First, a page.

From better performance to lowered costs, the benefits of the T.38 fax protocol are many. When you take into account that the T.38 is really an Internet-based upgrade for the traditional fax, you can see how it breathes new life into an older technology.
The T.38 fax protocol means that you’re no longer dealing with your mother’s fax machine, or at least with the way your mother’s faxes were once transmitted.
The T.38 is new as compared to the oldest of fax methods, but it’s not all that new. Though upgrades and improvements are ongoing for the technology, it was introduced in 1998 as a means of transmitting faxes over Internet protocol, or IP, networks.
Though it would seem that fax machines aren’t used as heavily as they once were, they are still a vital element for communications at many different types of businesses. While the practice of scanning and e-mailing documents has risen, the T.38 fax protocol has helped ensure that the fax would remain as relevant as ever.
In a nutshell, the T.38 fax protocol provided an upgrade for the practice of faxing in the same way that Skype and like methods provided an Internet-based upgrade for talking on the phone. In fact, the T.38 fax protocol offered better performance over faxing methods that used the voice over Internet protocol, or VoIP, technology upon which Skype operates.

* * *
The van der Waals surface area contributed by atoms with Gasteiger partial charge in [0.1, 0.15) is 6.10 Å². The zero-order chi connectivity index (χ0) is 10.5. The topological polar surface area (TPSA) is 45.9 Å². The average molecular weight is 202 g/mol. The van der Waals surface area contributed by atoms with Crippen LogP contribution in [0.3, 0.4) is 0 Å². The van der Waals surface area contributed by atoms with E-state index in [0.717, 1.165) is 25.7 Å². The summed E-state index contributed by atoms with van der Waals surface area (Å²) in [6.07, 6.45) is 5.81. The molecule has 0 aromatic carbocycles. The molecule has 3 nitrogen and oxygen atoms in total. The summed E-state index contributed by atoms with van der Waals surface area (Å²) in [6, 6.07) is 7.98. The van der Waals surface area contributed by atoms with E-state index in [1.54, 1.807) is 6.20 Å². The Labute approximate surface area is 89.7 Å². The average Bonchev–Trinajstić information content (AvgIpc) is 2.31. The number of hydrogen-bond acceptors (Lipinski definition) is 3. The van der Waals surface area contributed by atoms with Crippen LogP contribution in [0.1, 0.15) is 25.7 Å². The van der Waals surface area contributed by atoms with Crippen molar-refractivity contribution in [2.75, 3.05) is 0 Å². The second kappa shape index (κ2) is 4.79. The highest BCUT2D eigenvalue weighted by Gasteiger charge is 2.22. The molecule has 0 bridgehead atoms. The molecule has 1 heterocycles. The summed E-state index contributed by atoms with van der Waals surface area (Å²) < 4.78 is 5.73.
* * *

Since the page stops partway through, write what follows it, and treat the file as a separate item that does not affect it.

Lower Costs and Better Performance: The Benefits of the T.38 Fax Protocol
The advantages of adopting the T.38 fax protocol begin with the optimization of bandwidth, which is increasingly necessary in the workplace and beyond.
Ideal because of its “real-time” properties, the T.38 fax protocol was configured with the classic fax in mind. This means that, while you may not be using your mother’s faxing technology, the experience of sending a fax is designed to be largely like using a traditional fax machine — only better.
An advantage of the T.38 fax protocol is that it isn’t difficult to implement or to use. Moreover, it negates the necessity of PSTN phone jacks because it instead employs fax servers.
With the ability to tackle lists of multiple recipients, the T.38 saves time and increases efficiency, which ultimately adds up to significant cost reduction.
The financial savings don’t end there, however.
The T.38 fax is most cost effective than its predecessor because it transmits via an IP network, with eliminates the need for PSTN and reduces costs derived from long-distance calling fees.
The overall consolidation of technologies also makes the T.38 attractive to managers who seek to streamline processes and increase profits in the process. Less overhead in the way of fax-related costs are bound to add up and a transition from old to new stands to pay for itself in the long, or short, term.